I would expect to see more competitors launch in 2018. The market is going to get very crowded very fast. And that forms part of the paradox: the more successful Opendoor and its model becomes, the more competitors will enter the space to get a piece of the action.
The real competitive threat: incumbents
While the various iBuyers might beat each other up through tough competition in each market, that’s not the biggest competitive threat they face. The top competitive threat is the massive real estate incumbents themselves.
This forms the next part of the paradox: the more successful Opendoor becomes, the more of a threat it becomes to industry incumbents, which forces them to respond. The most logical response from a major player such as Realogy or Keller Williams would be to launch their own iBuyer program.
This is what Redfin has done with Redfin Now. Redfin was able to spin this test up quickly and is now able to adopt a “me too” proposition when attracting new customers. For a small amount of effort, incumbents can blunt the iBuyer proposition.
It’s a simple extension: If consumers decide to sell their home with an incumbent, they can choose the traditional agent services for a commission, or they can sell it instantly for a fixed offer and certainty.
Make no mistake, the offer and the experience from the incumbent is going to be bad. They’re simply not set up to provide the same quality of service as Opendoor, and most likely will lowball the seller to protect their margins. But the offer will be present, and it will appeal to some sellers.
The proposition from the incumbents will be poor, but it will be enough to soak up a portion of the demand in the market and take momentum away from Opendoor and other iBuyers. And if Opendoor can’t scale or if it becomes too expensive to attract new customers, it’s game over.
The more successful Opendoor becomes, the more incumbents will be forced to react, and when they do, it will harm Opendoor’s growth and profitability.
Opendoor faces a number of challenges over the next 12 months. The most pressing of which is how the business scales nationally.
The previous two years have been spent proving out the model. Opendoor has been refining its processes in its two core markets, Phoenix and Dallas, trying a partnership model in Las Vegas, and just recently launching in Atlanta, Orlando and Raleigh.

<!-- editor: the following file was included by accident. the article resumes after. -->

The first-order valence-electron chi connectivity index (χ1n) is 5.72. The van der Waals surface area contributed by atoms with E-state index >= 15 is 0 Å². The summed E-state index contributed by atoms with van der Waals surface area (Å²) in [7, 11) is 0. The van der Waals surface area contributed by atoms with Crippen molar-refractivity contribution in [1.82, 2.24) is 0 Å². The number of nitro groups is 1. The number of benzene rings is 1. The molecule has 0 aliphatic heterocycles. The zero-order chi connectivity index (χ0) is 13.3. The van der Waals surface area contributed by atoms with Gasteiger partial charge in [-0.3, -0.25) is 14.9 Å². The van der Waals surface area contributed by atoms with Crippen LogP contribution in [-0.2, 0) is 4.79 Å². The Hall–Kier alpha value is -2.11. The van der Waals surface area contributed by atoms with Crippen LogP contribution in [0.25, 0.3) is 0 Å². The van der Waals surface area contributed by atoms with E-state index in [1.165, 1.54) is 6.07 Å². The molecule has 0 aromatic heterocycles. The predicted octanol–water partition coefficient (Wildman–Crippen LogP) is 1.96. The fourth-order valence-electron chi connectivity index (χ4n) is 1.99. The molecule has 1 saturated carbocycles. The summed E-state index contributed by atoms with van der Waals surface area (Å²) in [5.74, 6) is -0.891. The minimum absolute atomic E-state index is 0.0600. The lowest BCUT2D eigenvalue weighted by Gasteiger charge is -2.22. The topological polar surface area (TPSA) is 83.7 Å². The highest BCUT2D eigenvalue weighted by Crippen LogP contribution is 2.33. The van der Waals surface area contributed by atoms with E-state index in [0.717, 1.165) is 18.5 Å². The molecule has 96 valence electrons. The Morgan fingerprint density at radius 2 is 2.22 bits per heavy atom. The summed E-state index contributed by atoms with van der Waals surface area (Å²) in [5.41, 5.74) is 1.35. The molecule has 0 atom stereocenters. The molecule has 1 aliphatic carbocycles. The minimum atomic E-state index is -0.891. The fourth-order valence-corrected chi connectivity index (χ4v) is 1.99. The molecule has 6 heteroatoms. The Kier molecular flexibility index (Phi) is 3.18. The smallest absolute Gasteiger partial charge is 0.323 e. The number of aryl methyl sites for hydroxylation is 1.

But 2018 is the big test: going national. I expect Opendoor to meaningfully be in 10 markets this year. This will put a tremendous amount of pressure on the business, the management team and the well-refined processes to see if they can all truly scale. It’s like NASA going to the moon after conducting tests in Earth’s orbit (which is exactly what they did). It’s a big step.
It will also be interesting to see how Opendoor approaches advertising.
In the U.K., Purplebricks ran a national above-the-line advertising campaign (TV and radio) to build brand. That will be expensive in the U.S., but it’s a critical component to scaling the business, especially long-term customer acquisition costs. It’s also necessary to start building a moat between itself and its iBuyer competitors.
Opendoor will also face a significant challenge as it scales its people. As I mentioned above, scaling the business is resource intensive and is people dependent.
To win, Opendoor needs to provide exceptional customer service and needs to hire exceptional people. The more markets it expands to, the more people it will need. And the more people it hires, the more effort it will take to find exceptional people.
This contributes to the paradox. The larger Opendoor gets, the more difficult it will become to find quality people and maintain a high level of quality across a growing employee base — all critical ingredients in delivering a superior customer experience.
The question of fees
Opendoor — and its peers — will also face ongoing challenges around its fees, both clearly explaining them to consumers and reducing them.
Opendoor needs to be price competitive with traditional real estate agents to succeed. The lower it can drop its fees, the more customers will flock its way. From the outside looking in, it appears to be doing this with the current fee structure, which happens to coincide with a noticeable uptick in activity in Q4 2017.